Reviews and comments about The Red Chrysanthemum have amused me in their wide range of tolerance, lack thereof, or appreciation for the book’s ending chapters. More than one reviewer says those chapters read as if written by another author, part of another story. I say these readers were not paying attention to Darcy. He repeatedly imagines touching Lizzy, and drawing her into his arms. Indeed, by the end of the very first chapter, when she smiles at him from a window, he nearly bolts back into the inn to do just that. Where do readers think such hints are leading? A final peck on the cheek and a handshake? When she includes a peach in a floral message, and he sits in the sun stroking it as he falls into a nap, well really…is this a man who will be timid of the sensual appreciation of his new wife?

It is certainly a transition Jane Austen could not have fully understood. When discussing Pride and Prejudice as Austen wrote it, readers have expressed to me the “flatness” and “incomplete” sensation of Lizzy and Darcy’s six week courtship. We are given some frank and funny conversations in the days immediately after the second proposal (the obligatory how-did-you-come-to-love-me? tale), the not unexpected knowledge that Aunt Phillips is annoying, and then boom!—a brief double wedding—on we go to the end without so much as a touch. We are told when Lizzy finally accepts him, Darcy “expressed himself on the occasion as sensibly and warmly as a man violently in love can be supposed to do”…but I’m not sure “violently” is the word Jane wanted. It implies action, and we have no evidence of Lizzy even so much as meeting his eyes, let alone raising her face for a chaste kiss of betrothal.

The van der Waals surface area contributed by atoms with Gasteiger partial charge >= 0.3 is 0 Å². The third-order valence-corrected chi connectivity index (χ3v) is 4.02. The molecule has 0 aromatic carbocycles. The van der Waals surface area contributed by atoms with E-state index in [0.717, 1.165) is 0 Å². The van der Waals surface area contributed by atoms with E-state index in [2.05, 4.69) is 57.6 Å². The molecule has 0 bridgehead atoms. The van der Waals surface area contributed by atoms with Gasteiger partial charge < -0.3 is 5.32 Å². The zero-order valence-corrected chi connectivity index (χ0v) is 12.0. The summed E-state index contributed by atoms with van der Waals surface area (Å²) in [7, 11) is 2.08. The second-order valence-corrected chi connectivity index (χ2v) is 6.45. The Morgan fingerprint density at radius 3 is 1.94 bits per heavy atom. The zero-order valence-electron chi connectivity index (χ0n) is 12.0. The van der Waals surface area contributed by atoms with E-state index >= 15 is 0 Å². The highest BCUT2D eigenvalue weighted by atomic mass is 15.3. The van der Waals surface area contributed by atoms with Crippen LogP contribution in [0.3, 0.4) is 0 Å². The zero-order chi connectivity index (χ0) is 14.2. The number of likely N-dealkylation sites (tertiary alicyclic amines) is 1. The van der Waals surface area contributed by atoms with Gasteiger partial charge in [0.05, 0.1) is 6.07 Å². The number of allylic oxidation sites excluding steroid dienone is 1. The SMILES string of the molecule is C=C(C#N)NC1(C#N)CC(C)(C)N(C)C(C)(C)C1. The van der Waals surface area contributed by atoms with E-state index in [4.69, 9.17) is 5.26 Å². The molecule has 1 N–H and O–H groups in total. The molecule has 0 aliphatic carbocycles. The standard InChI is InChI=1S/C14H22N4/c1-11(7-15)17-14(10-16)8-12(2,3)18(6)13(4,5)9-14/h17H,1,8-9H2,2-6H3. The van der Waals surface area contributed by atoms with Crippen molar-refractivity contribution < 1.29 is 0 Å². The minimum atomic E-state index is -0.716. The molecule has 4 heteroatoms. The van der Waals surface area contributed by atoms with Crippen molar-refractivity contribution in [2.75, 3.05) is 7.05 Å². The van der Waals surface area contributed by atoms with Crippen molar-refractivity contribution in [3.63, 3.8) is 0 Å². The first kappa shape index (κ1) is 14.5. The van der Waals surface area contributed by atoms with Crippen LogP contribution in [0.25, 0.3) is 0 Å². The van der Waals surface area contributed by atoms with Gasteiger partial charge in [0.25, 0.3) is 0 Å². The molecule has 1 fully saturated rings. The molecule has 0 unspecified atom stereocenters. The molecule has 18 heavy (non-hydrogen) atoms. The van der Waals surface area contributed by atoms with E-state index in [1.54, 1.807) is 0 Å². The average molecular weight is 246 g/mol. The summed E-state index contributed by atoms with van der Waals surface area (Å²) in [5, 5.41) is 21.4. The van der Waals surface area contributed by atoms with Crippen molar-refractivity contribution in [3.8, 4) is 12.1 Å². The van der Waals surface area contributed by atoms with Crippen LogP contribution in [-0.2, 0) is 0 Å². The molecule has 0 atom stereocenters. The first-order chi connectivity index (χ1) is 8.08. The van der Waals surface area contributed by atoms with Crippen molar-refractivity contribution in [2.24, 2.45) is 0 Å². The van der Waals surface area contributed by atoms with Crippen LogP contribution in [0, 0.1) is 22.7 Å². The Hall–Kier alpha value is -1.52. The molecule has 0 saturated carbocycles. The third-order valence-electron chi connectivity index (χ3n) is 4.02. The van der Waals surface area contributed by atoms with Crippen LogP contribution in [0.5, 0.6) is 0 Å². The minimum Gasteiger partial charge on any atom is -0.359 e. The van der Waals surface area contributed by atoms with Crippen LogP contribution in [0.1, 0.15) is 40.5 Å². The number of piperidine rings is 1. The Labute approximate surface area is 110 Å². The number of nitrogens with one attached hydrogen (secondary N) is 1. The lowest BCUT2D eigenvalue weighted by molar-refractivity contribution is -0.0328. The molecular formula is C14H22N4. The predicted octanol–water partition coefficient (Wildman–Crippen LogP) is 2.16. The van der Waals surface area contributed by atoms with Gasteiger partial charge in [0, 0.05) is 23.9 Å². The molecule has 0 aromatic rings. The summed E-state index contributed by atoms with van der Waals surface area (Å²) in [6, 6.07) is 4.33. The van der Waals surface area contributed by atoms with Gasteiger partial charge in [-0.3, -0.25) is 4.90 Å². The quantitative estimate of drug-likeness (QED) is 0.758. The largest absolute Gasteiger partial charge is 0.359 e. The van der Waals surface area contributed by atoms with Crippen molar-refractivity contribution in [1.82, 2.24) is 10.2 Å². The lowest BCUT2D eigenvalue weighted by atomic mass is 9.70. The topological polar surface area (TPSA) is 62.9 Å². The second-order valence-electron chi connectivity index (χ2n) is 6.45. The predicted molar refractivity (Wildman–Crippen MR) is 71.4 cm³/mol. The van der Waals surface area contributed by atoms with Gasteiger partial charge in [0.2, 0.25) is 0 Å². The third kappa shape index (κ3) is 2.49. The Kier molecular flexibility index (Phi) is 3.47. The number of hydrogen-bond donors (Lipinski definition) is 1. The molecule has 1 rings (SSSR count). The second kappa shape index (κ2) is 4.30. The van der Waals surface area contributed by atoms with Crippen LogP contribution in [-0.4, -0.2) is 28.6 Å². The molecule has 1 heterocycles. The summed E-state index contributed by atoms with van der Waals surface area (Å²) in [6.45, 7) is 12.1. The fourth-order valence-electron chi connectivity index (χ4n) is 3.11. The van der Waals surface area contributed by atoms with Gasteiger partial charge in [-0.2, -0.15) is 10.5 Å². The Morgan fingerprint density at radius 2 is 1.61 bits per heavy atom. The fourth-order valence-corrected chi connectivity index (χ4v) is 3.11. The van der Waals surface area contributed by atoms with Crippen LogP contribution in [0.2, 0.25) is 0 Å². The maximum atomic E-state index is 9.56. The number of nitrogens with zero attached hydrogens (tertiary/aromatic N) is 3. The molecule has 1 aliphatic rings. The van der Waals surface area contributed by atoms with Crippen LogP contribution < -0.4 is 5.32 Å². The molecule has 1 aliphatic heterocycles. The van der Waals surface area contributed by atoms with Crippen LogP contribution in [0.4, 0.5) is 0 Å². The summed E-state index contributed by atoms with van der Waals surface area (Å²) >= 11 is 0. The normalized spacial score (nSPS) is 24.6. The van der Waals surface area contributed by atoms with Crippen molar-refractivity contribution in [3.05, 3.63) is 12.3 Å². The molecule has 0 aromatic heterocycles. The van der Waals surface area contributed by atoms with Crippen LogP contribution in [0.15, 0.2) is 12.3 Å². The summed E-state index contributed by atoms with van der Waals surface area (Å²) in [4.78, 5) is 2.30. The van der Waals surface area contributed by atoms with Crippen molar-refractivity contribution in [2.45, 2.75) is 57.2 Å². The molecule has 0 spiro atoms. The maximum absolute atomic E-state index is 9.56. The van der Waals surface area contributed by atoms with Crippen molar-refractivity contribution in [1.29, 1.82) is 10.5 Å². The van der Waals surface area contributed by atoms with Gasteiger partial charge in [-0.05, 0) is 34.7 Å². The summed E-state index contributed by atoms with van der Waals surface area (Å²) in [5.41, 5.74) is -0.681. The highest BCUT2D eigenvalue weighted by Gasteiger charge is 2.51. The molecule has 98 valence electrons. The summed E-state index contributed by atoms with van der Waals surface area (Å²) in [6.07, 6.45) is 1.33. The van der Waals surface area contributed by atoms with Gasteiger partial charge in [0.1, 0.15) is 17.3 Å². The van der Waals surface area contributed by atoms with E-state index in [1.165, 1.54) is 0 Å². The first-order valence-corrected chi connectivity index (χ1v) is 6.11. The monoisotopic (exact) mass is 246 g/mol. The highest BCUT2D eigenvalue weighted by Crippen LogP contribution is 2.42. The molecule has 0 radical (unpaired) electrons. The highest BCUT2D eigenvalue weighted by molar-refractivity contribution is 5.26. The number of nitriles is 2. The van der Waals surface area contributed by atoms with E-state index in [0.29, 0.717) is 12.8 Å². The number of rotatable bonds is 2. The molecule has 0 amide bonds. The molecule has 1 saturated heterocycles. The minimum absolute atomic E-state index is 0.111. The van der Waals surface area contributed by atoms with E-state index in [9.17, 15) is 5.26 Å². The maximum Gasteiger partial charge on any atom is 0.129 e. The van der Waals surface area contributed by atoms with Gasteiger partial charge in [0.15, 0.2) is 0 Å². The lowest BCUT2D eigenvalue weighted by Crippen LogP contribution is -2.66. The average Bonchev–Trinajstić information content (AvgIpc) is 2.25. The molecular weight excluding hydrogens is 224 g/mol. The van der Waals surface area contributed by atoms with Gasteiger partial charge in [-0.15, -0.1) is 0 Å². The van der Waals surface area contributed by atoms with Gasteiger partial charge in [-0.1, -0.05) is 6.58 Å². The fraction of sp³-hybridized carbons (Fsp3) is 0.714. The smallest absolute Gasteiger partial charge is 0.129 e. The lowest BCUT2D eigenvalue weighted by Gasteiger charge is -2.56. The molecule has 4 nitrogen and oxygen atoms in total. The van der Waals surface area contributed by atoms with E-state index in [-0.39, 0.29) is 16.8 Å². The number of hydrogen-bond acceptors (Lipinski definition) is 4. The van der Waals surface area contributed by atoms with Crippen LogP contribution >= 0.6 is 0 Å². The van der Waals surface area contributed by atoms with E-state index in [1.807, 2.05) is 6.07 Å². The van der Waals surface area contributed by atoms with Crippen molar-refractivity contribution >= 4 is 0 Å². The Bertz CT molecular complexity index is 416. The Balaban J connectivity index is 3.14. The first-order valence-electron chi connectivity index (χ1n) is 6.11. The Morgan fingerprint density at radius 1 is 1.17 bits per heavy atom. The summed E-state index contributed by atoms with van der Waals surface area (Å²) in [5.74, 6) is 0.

We have no idea how Lizzy approaches and prepares herself for her wedding night. Anything any author writes is mere conjecture. We know her nature is curious, intelligent, competitive even. She grew up on a farm, so she cannot be unaware of what the sex act entails from a purely structural point of view. We can assume she has no notion of the act being pleasurable for women; that is not the sort of information a Regency Mama would want her daughter to know (although I would venture that Mrs Bennet’s explanation of the birds and the bees must have been vastly different for Lydia than it was for Lizzy and Jane, if it happened at all). Certainly the elder daughters understand what constitutes ruin, while Lydia has no concept of it.

In TRC, on the two day carriage ride to Pemberley, Darcy fills the role of educator. He leaves little to her imagination, and expresses his expectations forthrightly. He answers her questions as we expect Fitzwilliam Darcy would, with honour and candour. They have already kissed, and Darcy has consulted her about his choice of where their “wedding night” should occur.

In my forthcoming book, Longbourn to London, due out through Meryton Press in mid-July 2014, the whole of the tale is consumed with the official courtship of Elizabeth Bennet and Fitzwilliam Darcy, and their first week of honeymoon, spent at their house in London. By the morning of the wedding, they have shared a handful of passionate kisses, and a separation has pushed Lizzy to the edge of her tether, as far as longing for the further granting of favours is concerned. It is Darcy who, up until they enter a carriage bound for London as husband and wife, does what a gentleman must do to preserve his bride’s honour: he stays away! Once in the carriage, after an initial contretemps, their affectionate exchanges begin to unfold. Then in Darcy House, Lizzy tries to cover her nerves with varying degrees of success. Darcy is patient until…he is not. And thus, we proceed to the bed.